USPS to close Norfolk Plant, Transfer work to Sandston - NBC12 - Richmond, VA News

USPS to close Norfolk Plant, Transfer work to Sandston

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HENRICO, VA (WWBT) -

More mail than ever before will be handled at the Sandston Processing and Distribution Center. The United States Postal Service announced today it plans to close its Norfolk plant and move that mail to Richmond.

As we've been reporting, other consolidations into Richmond's plant have not gone smoothly, but the USPS has said these cuts are necessary to keep mail delivery as we know it alive.

We first uncovered mail delivery problems at the plant last year. We showed you pictures of your mail stacked up and sitting on the plant floor-- going undelivered for weeks.

An audit last May ranked the Sandston Plant the worst in the country for delaying mail. We found overworked postal carriers making stops after 10:00 at night.

To address the issues, the Postal Service brought in a new plant manager and began making changes.

Complaints coming into to NBC12 about delivery troubles have leveled off. But, now more mail is headed to Sandston. This distribution center in Norfolk will be closed, eliminating 260 jobs and saving the Postal Service about 20 million a year. The USPS is also closing processing plants in Lynchburg and Roanoke. Mail from those facilities will be transferred to Greensboro, North Carolina.

"Consolidating operations is necessary if the Postal Service is to remain viable to provide mail service to the nation," said the agency's Chief Operating Officer Megan Brennan.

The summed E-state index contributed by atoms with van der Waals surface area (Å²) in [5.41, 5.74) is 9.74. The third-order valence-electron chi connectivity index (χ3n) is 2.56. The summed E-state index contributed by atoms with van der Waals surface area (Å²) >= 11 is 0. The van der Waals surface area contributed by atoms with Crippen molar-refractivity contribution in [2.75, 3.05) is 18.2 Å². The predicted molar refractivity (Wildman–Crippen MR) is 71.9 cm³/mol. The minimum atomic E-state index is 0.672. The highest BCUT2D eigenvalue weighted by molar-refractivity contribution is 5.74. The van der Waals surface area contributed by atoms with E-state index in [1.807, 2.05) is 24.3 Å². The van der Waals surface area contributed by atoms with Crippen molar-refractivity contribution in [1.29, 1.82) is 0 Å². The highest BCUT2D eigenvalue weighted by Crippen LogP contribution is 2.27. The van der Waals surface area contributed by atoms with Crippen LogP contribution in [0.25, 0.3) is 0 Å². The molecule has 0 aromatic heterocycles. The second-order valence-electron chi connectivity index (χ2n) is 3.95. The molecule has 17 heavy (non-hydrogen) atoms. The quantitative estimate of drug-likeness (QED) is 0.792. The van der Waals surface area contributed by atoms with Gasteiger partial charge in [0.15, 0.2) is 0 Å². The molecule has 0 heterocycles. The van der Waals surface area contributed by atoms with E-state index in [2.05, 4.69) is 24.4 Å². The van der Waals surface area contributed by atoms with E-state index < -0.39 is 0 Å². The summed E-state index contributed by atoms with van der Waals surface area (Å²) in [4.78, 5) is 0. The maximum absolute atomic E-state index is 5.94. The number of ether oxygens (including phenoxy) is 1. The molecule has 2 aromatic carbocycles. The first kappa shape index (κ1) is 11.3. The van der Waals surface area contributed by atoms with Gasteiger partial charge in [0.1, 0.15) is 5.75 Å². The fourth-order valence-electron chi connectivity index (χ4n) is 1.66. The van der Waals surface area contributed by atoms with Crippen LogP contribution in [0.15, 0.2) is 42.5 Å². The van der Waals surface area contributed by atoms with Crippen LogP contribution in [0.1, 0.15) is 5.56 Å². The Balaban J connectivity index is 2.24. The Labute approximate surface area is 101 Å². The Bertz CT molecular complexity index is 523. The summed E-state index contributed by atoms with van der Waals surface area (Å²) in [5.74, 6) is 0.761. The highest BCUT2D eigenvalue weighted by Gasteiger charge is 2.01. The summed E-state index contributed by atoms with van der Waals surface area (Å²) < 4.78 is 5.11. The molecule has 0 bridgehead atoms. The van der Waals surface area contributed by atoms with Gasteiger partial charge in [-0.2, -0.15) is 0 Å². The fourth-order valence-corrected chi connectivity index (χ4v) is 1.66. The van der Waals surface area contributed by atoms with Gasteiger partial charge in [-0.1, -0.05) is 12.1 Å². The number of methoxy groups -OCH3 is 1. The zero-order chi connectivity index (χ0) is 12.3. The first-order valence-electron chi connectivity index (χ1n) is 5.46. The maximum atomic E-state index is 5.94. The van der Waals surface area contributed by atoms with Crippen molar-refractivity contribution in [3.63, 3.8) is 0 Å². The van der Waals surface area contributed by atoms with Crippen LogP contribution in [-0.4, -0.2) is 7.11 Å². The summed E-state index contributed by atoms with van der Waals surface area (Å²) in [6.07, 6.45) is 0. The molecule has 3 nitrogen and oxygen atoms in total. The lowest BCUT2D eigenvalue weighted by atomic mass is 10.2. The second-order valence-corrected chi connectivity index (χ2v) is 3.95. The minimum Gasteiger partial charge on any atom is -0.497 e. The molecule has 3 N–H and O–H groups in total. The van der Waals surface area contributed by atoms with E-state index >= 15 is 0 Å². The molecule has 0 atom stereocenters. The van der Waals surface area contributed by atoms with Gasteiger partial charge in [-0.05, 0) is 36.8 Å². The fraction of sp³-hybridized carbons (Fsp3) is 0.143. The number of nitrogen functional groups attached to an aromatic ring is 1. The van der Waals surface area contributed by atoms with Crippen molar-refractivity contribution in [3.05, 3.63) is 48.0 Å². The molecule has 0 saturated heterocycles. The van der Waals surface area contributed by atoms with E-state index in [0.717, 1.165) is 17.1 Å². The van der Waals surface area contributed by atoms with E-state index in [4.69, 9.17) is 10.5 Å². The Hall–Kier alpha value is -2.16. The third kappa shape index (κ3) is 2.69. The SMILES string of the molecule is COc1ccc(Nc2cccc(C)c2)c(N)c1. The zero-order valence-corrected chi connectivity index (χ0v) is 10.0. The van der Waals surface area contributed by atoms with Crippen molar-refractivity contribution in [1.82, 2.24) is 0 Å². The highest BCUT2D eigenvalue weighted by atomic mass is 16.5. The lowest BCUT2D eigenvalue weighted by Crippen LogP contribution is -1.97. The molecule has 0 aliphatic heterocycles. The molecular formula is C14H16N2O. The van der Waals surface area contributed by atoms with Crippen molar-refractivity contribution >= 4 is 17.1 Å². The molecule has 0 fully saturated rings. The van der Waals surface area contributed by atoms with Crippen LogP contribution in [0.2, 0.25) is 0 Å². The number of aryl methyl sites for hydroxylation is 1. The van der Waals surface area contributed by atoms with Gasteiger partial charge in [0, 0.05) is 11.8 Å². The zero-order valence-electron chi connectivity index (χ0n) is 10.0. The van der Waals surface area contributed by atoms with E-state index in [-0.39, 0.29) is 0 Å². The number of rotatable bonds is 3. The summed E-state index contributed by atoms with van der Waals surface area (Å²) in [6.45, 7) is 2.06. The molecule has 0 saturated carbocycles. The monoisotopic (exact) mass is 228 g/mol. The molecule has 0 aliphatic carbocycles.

The president of the American Postal Workers Union in Hampton Roads predicts it will take 3 to 4 days for a letter mailed in Norfolk to get to Virginia Beach. Sandston will hire more people to help with the increased work load- but job opportunities will first be given to the employees of the Norfolk plant.

No specific date has been set for these changes to occur.

Here is a statement from Michele Martel. She's a spokesperson for the Sandston Plant.

"There will be a need for additional staff at the Sandston Plant as we add machinery from Norfolk but we have no idea how many just yet. And it is presumed those opportunities will be offered first to employees from the Norfolk Plant. As we have said in the past, we have never had to resort to lay-offs and we want that to continue if at all possible. Some employees may elect to retire, relocate, or change crafts. For example, we do have carrier positions open and some employees who have been at the plant on Tour 1 may view the opportunity to change to a carrier job with Sundays and holidays off and daytime hours as a real benefit to their families. As far as outside hiring is concerned, that is less likely, but, as I said, still unknown at this point."

"Not all of the operations currently in Norfolk will move to Sandston: some will move from an Annex in Norfolk, however, into the Church Street facility, so, in that sense, they will be ‘consolidated,' too. We just can't provide any employee numbers at this time since we don't have them yet. In addition, any actual movement will not occur before the May 15th moratorium to which we agreed with Congress. And we won't move anything during fall mailing season or the holiday season. It is therefore likely that no movement will occur until 2013."

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